Rabbi Eric Yoffie, president of the Union for Reform Judaism and a longtime advocate of bringing more Jewish ritual into Reform practice, says he was pleasantly surprised to see the book’s forthright approach.
In the summer of 2009, while putting together his keynote speech for the movement’s biennial conference, Yoffie said he planned to suggest kashrut as a model for Reform dietary practice. But after running his speech by key Reform lay leaders, the rabbi told JTA, he heard so much pushback that he dropped the “k” word from the final initiative.
Called “Just Table, Green Table,” the Reform platform for developing consciously Jewish food choices “is not about kashrut,” Yoffie told biennial delegates as he unveiled the project last December.
Yoffie later told JTA that he “wanted people to be open to the idea of Jewish sacred eating, and didn’t want to touch an emotional chord that would prevent them from hearing that message.”
Now, a year later, he says he finds it “fascinating” that the Reform rabbinical leadership has seized the reins.
“Our rabbinical body is coming out and unabashedly embracing the word kashrut, saying this is how we’re framing the discussion and we want people to struggle with it,” Yoffie said.
The thrust of the book clearly favors broadening the definition of kashrut to include related Jewish ethical values, in keeping with longstanding Reform history.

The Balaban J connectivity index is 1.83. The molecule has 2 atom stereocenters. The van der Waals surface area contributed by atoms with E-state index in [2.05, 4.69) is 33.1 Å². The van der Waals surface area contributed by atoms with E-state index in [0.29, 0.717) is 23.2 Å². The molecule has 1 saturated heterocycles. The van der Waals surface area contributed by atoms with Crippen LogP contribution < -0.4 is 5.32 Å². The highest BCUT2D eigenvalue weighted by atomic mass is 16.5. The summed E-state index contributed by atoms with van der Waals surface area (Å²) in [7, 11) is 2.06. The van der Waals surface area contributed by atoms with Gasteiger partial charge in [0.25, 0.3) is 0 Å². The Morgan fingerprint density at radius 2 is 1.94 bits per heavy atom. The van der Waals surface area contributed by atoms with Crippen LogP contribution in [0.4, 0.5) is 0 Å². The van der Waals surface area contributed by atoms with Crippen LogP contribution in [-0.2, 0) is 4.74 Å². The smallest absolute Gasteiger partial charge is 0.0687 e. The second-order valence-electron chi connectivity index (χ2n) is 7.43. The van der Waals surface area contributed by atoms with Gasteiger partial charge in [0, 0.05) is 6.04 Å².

“That is essential,” Yoffie said. “There are those in our movement who will accept kashrut in the traditional sense, but the great majority will take elements of kashrut in a broader sense. They want to relate it to issues of ethics, community and identity.”
Still, kashrut itself is offered as a recommended practice, however adapted. That does not sit well with some Reform leaders, whose voices also appear in the book, however briefly.
One is Rabbi Joel Abraham of Temple Sholom in Scotch Plains, N.J., who writes that he does not keep kosher, opposing its power to separate Jews from non-Jews. He explains his position as a “moral choice based on my definition of Reform Judaism,” and says he feels marginalized at Reform events that serve only kosher food. They may think they’re being inclusive, Abraham writes, but in fact such meals exclude him and his beliefs.
Jewish ethical values about treating workers and animals well, and respecting the environment and one’s own body, are all important to Reform as well as other Jews, he says.
“But we don’t need to graft them onto kashrut,” he said, acknowledging however that he is in a shrinking minority among Reform rabbis.
Balin, who teaches a course on food for rabbinic and cantorial students, says she doesn’t know any who adhere to the tenets of Classical Reform.
Jewish dietary practice and the politics and morality of food choices, she said, “are very much on the minds of these future Reform leaders.”